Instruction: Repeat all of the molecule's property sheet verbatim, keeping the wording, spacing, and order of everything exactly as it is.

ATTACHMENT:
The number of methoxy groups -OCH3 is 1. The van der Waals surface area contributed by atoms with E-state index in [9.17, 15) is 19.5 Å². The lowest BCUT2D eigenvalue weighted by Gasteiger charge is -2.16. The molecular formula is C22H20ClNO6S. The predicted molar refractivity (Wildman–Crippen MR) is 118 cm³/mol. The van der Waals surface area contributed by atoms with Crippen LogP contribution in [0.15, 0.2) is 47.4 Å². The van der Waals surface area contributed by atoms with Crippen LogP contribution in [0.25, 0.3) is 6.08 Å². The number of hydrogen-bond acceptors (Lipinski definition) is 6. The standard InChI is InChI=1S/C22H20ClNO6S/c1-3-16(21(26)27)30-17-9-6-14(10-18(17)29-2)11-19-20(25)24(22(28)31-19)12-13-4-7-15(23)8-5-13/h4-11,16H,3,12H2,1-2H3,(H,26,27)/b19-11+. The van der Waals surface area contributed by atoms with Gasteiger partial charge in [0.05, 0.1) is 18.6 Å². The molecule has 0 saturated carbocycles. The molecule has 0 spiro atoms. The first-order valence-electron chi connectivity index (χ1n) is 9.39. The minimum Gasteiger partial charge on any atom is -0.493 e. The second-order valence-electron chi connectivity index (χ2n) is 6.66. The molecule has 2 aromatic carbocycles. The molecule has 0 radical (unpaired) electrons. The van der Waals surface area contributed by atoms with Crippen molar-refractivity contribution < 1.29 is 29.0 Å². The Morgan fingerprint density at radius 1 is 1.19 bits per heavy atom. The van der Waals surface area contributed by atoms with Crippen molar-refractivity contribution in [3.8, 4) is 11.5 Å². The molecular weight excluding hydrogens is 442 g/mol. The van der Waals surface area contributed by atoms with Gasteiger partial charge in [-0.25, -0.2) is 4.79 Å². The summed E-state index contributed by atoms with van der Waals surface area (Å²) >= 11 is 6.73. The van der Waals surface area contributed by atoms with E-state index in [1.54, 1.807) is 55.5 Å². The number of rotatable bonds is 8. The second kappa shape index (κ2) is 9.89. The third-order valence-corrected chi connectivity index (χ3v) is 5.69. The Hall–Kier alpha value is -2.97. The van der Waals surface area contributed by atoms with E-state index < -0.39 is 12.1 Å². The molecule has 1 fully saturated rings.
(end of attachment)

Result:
The number of methoxy groups -OCH3 is 1. The van der Waals surface area contributed by atoms with E-state index in [9.17, 15) is 19.5 Å². The lowest BCUT2D eigenvalue weighted by Gasteiger charge is -2.16. The molecular formula is C22H20ClNO6S. The predicted molar refractivity (Wildman–Crippen MR) is 118 cm³/mol. The van der Waals surface area contributed by atoms with Crippen LogP contribution in [0.15, 0.2) is 47.4 Å². The van der Waals surface area contributed by atoms with Crippen LogP contribution in [0.25, 0.3) is 6.08 Å². The number of hydrogen-bond acceptors (Lipinski definition) is 6. The standard InChI is InChI=1S/C22H20ClNO6S/c1-3-16(21(26)27)30-17-9-6-14(10-18(17)29-2)11-19-20(25)24(22(28)31-19)12-13-4-7-15(23)8-5-13/h4-11,16H,3,12H2,1-2H3,(H,26,27)/b19-11+. The van der Waals surface area contributed by atoms with Gasteiger partial charge in [0.05, 0.1) is 18.6 Å². The molecule has 0 saturated carbocycles. The molecule has 0 spiro atoms. The first-order valence-electron chi connectivity index (χ1n) is 9.39. The minimum Gasteiger partial charge on any atom is -0.493 e. The second-order valence-electron chi connectivity index (χ2n) is 6.66. The molecule has 2 aromatic carbocycles. The molecule has 0 radical (unpaired) electrons. The van der Waals surface area contributed by atoms with Crippen molar-refractivity contribution < 1.29 is 29.0 Å². The Morgan fingerprint density at radius 1 is 1.19 bits per heavy atom. The van der Waals surface area contributed by atoms with Crippen molar-refractivity contribution in [3.8, 4) is 11.5 Å². The molecular weight excluding hydrogens is 442 g/mol. The van der Waals surface area contributed by atoms with Gasteiger partial charge in [-0.25, -0.2) is 4.79 Å². The summed E-state index contributed by atoms with van der Waals surface area (Å²) >= 11 is 6.73. The van der Waals surface area contributed by atoms with E-state index in [1.54, 1.807) is 55.5 Å². The number of rotatable bonds is 8. The second kappa shape index (κ2) is 9.89. The third-order valence-corrected chi connectivity index (χ3v) is 5.69. The Hall–Kier alpha value is -2.97. The van der Waals surface area contributed by atoms with E-state index < -0.39 is 12.1 Å². The molecule has 1 fully saturated rings.